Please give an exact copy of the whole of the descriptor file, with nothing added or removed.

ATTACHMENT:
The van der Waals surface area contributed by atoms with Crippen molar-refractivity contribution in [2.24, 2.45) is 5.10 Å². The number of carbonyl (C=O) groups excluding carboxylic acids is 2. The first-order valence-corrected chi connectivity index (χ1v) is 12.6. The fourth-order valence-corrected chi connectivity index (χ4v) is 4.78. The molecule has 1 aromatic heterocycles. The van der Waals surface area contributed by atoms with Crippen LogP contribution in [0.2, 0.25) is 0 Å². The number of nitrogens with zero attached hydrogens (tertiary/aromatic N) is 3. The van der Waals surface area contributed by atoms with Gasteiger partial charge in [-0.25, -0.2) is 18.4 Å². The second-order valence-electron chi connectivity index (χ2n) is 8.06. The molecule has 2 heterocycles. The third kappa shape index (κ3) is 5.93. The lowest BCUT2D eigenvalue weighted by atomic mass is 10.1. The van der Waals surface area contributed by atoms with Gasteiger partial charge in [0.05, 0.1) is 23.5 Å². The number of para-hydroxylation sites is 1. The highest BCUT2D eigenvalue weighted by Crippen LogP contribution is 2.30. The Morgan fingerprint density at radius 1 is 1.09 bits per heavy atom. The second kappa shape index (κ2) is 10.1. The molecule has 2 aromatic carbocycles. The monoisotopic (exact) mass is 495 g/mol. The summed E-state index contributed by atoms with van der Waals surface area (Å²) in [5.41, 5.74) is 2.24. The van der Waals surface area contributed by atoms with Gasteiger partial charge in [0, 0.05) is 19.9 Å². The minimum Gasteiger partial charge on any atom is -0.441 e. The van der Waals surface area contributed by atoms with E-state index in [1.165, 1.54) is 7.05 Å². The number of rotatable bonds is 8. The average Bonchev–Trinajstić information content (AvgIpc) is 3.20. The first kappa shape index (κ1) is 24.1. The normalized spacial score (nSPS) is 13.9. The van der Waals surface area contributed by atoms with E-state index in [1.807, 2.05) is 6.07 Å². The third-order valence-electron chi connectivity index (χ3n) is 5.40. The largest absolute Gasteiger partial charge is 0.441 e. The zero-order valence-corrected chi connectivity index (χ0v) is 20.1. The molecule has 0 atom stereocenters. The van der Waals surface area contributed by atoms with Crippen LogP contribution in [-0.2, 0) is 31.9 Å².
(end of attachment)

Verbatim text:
The van der Waals surface area contributed by atoms with Crippen molar-refractivity contribution in [2.24, 2.45) is 5.10 Å². The number of carbonyl (C=O) groups excluding carboxylic acids is 2. The first-order valence-corrected chi connectivity index (χ1v) is 12.6. The fourth-order valence-corrected chi connectivity index (χ4v) is 4.78. The molecule has 1 aromatic heterocycles. The van der Waals surface area contributed by atoms with Crippen LogP contribution in [0.2, 0.25) is 0 Å². The number of nitrogens with zero attached hydrogens (tertiary/aromatic N) is 3. The van der Waals surface area contributed by atoms with Gasteiger partial charge in [-0.25, -0.2) is 18.4 Å². The second-order valence-electron chi connectivity index (χ2n) is 8.06. The molecule has 2 heterocycles. The third kappa shape index (κ3) is 5.93. The lowest BCUT2D eigenvalue weighted by atomic mass is 10.1. The van der Waals surface area contributed by atoms with Gasteiger partial charge in [0.05, 0.1) is 23.5 Å². The number of para-hydroxylation sites is 1. The highest BCUT2D eigenvalue weighted by Crippen LogP contribution is 2.30. The Morgan fingerprint density at radius 1 is 1.09 bits per heavy atom. The second kappa shape index (κ2) is 10.1. The molecule has 2 aromatic carbocycles. The monoisotopic (exact) mass is 495 g/mol. The summed E-state index contributed by atoms with van der Waals surface area (Å²) in [5.41, 5.74) is 2.24. The van der Waals surface area contributed by atoms with Gasteiger partial charge in [0, 0.05) is 19.9 Å². The minimum Gasteiger partial charge on any atom is -0.441 e. The van der Waals surface area contributed by atoms with E-state index in [1.165, 1.54) is 7.05 Å². The number of rotatable bonds is 8. The average Bonchev–Trinajstić information content (AvgIpc) is 3.20. The first kappa shape index (κ1) is 24.1. The normalized spacial score (nSPS) is 13.9. The van der Waals surface area contributed by atoms with E-state index in [1.807, 2.05) is 6.07 Å². The third-order valence-electron chi connectivity index (χ3n) is 5.40. The largest absolute Gasteiger partial charge is 0.441 e. The zero-order valence-corrected chi connectivity index (χ0v) is 20.1. The molecule has 0 atom stereocenters. The van der Waals surface area contributed by atoms with Crippen LogP contribution in [-0.2, 0) is 31.9 Å².